The central bar area
Located on a quiet strip of Bedford Avenue, in solid L-train territory, the bar is a backroom addition to the farm-to-table restaurant The Bedford, which opened last spring under executive chef Blake Joyal, in a space once occupied by a coffee shop and before that, Beacon’s Closet.
While the dining area is all light wood and exposed brick walls with mounted film-set ready spotlights, the Bar is its darker, more mysterious cousin (both come courtesy of designer Crystal Taylor). The ceiling and walls are a lovingly restored, pressed tin, painted over to matte out any sheen. Floors of reclaimed wood act as a base for European café-style synthetic leather chairs (the real stuff is too expensive for potential spillage) and round marble tables, bookended by living room-esque lounge areas of tufted armchairs. Vintage mirrors dot the walls, which are illuminated by custom lights, some strung from old barn gliders.
The Bar’s garage heritage is evident in other industrial elements: an I-beam bar made out of old door frames and original metal beams in the ceiling. Though a more whimsical touch comes in the sliding library ladder that bartenders use to reach the top shelves, crowded with wine bottles. On busier nights, they often resort to swinging from the bar’s red poles like kids in a jungle gym.
The drinks and food help cater to this iniquitous mood.
“It’s like an upscale gastropub,” explains one of the co-owners, Sean Rawlinson of the Bar’s separate menu of easy to eat fare like local bluefish tacos, arancini and kielbasa the building’s landlord makes upstate. Rawlinson would know, seeing as he lives just upstairs, a move that has prompted a wardrobe adjustment.
“These are my Williamsburg glasses,” he jokes of his thick black frames.
Those may give him some neighborhood style cred, but it’s his drinks that will clearly win over its residents (the cocktails are the same for both the restaurant and back room because really, why mess with a good formula?). A sommelier and mixologist by training, he knows his way around a shaker and quickly has his tattooed bartender Matt Rodgers give me a sampling while he sips a German Kolsch draft beer (it is, after all, 4pm).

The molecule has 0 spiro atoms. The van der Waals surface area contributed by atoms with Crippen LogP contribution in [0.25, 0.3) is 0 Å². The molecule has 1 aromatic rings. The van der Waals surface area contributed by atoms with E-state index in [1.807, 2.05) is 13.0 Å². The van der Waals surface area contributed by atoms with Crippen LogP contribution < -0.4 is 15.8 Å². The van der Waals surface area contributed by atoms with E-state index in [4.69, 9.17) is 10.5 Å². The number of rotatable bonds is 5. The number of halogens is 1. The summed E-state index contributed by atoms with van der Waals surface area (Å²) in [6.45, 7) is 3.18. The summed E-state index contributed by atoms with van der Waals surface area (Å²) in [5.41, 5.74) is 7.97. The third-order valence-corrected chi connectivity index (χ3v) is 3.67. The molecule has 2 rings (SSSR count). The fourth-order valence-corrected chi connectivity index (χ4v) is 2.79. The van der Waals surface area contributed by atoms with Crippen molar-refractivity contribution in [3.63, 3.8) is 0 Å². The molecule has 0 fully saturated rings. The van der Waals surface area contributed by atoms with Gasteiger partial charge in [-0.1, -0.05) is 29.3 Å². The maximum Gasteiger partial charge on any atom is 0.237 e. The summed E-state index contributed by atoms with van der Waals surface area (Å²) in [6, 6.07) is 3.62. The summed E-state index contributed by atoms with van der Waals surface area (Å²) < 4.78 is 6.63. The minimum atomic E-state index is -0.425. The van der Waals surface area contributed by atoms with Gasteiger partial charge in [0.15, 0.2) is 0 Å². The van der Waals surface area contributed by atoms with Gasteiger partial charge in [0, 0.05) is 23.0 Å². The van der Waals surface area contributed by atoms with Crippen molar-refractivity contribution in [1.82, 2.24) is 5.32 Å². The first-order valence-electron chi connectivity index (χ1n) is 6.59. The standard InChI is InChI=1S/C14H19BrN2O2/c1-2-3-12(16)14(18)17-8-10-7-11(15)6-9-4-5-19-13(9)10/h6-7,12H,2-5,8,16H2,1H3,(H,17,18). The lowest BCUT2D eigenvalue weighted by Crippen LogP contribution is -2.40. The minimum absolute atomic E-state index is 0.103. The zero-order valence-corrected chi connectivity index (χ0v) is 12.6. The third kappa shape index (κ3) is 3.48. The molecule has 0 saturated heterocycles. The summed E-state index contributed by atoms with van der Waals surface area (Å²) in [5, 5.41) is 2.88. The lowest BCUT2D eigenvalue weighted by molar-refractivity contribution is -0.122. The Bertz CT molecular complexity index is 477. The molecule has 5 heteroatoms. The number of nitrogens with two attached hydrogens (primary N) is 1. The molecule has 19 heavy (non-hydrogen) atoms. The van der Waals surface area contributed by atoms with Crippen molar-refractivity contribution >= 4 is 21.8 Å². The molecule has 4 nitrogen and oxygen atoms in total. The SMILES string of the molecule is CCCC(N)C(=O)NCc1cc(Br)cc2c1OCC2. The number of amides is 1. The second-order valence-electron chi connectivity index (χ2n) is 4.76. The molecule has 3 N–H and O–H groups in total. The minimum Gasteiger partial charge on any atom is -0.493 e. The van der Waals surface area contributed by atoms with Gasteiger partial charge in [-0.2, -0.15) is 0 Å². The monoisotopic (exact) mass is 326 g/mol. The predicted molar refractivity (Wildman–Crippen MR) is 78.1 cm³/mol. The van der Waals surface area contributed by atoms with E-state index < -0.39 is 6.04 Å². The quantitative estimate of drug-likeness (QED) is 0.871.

Comfortable lounging options
First up is the Lovely Day, made with thyme infused lemonade spritzer, Luksusowa vodka and prosecco. It’s like summer incarnate.
“I’ve tried to stay local and seasonal, but also have drinks that aren’t overwrought,” explains Rawlinson. “There’s a few places in this city where you walk in and you’re like, ‘I’ll have that drink and while it takes you 25 minutes to make it, can I have a beer so I have something to drink?’ I like to keep my drinks very simple, very clean and no more than three steps for the bartender.” (There is also a very well-priced selection of wines by the glass, like a $7 Australian Riesling and an $8 Spanish Tempranillo.)
So easy, in fact, that we’re on to the next drink in minutes (no, I didn’t finish every last sip of each. Yes, I left considerably jollier than when I entered. Lovely Day, indeed.).
The Gin Ricardo packs a bit more punch, with a mix of Bulldog gin, muddle basil, fresh lime, soda and a salty spicy rim containing cayenne and cumin.
“You can’t taste the booze, I’m a big fan of that,” says Rawlinson. He’s right. I can’t. Danger looms.
Last up is his riff on a whiskey sour, the Bedford Sour: rye whiskey, fresh lemon and orange juices, egg white and bitters. Fortunately, in this one the alcohol is a bit more present. Though it’s nothing like the Old Fashioned’s many of his neighbors are downing even in the summer. Not Rawlinson.
“The big heavy whiskey drinks? I don’t drink them,” he says, confessing to a preference for “girly drinks.” “I have to save something for when my life really sucks, when I have a bad day, one alcohol that I really need.”